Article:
anonymous
  • anonymous
How do I get the solution for the differential equation 2y"-6y'+4y=7 ?
Mathematics
  • Stacey Warren - Expert brainly.com
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SOLVED
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schrodinger
  • schrodinger
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anonymous
  • anonymous
What do you mean work out the problem? Thats what I'm trying to figure out. I think I would take the second integral from the first term, and the first integral from the second
anonymous
  • anonymous
I will use the method of undetermined coefficients: the characteristic equation is...\[2y''-6y'+4y=0\rightarrow 2r^2-6r+4=0\rightarrow (2r-2)(r-2)=0\] \[r_1=1, r_2=2\rightarrow y(t)=C_1e^t+C_2e^{2t}+Y(t)\] Now solve for Y(t) using the method of undetermined coefficients... \[Y(t)=A, Y'(t)=0, Y''(t)=0\] plug these values into the differential equation to determine Y(t)... \[Y(t)= 2(0)-6(0)+4(A)=7\rightarrow 4A=7\rightarrow Y(t)=A=\frac {7}{4}\] Thus.... \[y(t)=C_1e^t+C_2e^{2t}+Y(t)\rightarrow y(t)=C_1e^t+C_2e^{2t}+\frac{7}{4}\]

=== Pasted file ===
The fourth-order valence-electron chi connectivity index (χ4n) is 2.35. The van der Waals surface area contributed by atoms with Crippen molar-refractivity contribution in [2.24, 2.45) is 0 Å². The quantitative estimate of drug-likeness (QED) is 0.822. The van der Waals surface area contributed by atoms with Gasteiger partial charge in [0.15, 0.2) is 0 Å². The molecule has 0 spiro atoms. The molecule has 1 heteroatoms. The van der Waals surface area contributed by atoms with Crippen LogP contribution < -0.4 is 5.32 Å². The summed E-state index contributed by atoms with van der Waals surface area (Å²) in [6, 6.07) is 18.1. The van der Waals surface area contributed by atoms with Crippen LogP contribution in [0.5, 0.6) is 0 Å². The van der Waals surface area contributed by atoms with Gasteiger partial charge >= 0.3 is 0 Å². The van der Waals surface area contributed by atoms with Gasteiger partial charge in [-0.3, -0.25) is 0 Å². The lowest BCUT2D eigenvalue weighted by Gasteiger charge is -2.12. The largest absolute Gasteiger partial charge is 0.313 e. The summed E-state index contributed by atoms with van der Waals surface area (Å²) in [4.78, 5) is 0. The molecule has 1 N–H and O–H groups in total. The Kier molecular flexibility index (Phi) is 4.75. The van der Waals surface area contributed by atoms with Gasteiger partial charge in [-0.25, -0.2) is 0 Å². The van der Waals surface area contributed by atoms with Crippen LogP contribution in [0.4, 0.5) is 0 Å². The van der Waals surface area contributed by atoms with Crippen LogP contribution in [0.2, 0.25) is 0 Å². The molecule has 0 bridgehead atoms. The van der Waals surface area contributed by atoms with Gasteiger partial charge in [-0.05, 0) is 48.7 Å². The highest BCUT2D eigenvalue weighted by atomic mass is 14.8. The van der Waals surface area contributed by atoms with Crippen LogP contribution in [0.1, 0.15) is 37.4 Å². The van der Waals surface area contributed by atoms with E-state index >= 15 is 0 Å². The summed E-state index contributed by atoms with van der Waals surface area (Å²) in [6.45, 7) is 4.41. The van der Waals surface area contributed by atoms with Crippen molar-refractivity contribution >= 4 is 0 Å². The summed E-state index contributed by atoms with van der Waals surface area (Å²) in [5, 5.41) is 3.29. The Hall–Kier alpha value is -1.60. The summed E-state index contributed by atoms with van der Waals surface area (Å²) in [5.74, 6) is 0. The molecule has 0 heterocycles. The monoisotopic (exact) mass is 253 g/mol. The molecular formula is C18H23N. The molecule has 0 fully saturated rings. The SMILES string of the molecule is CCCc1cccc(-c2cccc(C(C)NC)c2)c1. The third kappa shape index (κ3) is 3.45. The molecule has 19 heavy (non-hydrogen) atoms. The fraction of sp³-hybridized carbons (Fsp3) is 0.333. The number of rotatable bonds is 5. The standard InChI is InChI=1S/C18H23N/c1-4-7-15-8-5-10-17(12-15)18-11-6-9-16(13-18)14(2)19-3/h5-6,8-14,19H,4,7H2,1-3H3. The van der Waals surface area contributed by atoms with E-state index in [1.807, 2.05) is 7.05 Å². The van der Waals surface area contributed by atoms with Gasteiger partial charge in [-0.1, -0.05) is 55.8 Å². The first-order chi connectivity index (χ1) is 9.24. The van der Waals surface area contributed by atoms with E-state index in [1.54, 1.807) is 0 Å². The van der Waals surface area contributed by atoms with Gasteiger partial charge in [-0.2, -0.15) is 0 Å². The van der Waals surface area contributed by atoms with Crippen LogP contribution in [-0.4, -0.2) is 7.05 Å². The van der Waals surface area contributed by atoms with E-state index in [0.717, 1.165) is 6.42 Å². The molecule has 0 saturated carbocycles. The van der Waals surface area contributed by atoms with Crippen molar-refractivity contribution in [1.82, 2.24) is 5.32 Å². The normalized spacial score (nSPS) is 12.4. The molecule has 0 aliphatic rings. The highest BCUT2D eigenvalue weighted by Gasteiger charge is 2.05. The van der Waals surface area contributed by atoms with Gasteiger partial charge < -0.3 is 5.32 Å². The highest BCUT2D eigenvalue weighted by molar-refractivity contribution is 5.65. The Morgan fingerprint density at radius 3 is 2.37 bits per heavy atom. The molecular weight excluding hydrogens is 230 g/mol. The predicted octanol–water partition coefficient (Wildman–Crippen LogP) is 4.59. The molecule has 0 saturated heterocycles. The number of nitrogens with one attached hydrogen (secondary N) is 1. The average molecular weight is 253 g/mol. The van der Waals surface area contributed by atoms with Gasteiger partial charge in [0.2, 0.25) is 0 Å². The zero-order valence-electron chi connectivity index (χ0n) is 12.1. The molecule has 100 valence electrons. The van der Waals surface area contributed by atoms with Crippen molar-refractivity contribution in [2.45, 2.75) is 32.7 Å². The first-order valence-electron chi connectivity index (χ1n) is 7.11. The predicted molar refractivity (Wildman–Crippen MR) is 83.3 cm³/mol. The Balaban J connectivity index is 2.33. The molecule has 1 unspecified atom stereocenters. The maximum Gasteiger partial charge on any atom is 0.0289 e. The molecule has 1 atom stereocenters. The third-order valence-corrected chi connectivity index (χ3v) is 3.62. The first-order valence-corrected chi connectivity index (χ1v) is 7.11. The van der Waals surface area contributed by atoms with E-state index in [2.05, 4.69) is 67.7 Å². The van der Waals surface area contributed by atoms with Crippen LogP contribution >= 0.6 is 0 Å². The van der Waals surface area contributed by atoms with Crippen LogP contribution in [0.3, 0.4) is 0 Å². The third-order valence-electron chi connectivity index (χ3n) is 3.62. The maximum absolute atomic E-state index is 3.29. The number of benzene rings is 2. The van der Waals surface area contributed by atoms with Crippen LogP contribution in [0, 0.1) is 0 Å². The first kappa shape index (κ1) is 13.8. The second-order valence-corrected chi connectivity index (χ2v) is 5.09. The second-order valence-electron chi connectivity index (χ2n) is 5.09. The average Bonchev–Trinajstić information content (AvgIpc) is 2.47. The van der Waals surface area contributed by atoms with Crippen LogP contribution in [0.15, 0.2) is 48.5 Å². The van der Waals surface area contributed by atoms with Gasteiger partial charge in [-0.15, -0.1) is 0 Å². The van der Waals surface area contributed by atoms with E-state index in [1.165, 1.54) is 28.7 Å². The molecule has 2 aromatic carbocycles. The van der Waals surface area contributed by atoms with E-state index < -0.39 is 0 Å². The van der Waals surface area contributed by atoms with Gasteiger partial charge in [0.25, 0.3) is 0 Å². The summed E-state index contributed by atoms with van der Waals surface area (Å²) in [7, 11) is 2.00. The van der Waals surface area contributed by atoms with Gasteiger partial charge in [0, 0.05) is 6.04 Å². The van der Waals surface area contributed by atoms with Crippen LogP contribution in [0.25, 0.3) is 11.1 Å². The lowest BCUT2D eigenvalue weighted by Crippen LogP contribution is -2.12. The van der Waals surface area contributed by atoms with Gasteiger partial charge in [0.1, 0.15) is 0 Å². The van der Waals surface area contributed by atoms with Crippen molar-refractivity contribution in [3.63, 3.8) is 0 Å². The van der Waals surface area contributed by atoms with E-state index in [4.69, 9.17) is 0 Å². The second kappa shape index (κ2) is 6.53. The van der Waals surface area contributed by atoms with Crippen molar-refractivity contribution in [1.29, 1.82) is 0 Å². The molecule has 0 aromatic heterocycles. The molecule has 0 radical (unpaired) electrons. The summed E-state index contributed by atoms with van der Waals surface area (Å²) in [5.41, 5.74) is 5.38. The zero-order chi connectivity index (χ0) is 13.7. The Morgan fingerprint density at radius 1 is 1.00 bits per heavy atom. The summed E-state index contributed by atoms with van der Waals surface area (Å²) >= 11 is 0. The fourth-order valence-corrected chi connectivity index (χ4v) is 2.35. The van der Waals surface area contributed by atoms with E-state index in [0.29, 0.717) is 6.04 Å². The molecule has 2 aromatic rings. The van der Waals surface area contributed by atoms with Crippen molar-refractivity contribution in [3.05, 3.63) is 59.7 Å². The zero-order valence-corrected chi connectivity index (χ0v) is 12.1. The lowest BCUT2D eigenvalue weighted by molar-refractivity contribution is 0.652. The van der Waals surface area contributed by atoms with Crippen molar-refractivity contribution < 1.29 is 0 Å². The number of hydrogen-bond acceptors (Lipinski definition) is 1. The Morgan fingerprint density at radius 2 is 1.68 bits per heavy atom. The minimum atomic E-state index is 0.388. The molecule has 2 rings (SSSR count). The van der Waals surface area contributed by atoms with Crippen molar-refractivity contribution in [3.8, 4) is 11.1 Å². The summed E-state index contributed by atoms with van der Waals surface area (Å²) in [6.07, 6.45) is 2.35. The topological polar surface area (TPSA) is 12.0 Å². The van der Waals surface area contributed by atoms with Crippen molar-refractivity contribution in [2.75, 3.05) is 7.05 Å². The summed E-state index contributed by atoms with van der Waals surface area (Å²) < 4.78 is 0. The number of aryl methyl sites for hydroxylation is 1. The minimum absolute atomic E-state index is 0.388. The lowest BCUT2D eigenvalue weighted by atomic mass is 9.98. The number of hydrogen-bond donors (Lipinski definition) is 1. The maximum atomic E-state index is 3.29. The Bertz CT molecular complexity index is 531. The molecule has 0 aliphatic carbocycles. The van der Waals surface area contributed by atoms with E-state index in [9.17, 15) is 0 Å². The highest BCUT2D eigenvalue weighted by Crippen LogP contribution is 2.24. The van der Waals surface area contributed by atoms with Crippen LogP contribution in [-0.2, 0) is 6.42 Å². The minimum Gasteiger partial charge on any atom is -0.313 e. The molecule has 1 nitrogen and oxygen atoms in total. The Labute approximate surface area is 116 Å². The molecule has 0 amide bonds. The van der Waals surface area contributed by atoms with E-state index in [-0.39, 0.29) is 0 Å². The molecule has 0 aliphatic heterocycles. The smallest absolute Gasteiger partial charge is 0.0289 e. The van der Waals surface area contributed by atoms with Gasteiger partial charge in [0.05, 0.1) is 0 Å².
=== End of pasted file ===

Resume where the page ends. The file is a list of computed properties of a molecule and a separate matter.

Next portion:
anonymous
  • anonymous
So you integrated everything the first time right? And then you factored?

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anonymous
  • anonymous
I don't understand what you did to go from \[2y" -> 2r^2 etc\]
anonymous
  • anonymous
I think I understand... I looked up a video
anonymous
  • anonymous
no.... i didn't integrate anything, this is a second order nonhomogenous differential equation so: \[ay''+by'+cy=g(t)\rightarrow ay''+by'+cy=0 , and, g(t)=0\] now think of a function that is its own derivative or a multiple of it.... \[y=e^{rt}\] is such a function, so...\[y=e^{rt}, y'=re^{rt}, y''=r^2e^{rt}\] now plug these in into the generic differential equation... \[ay''+by'+cy=g(t)\rightarrow ar^2e^{rt}+bre^{rt}+ce^{rt}=0\] now factor out the e^(rt) giving you the characteristic equation: \[(ar^2+br+c)e^{rt}\] since e^(rt) cant be 0, then ...\[ar^2+br+c=0\] and then find the roots of r

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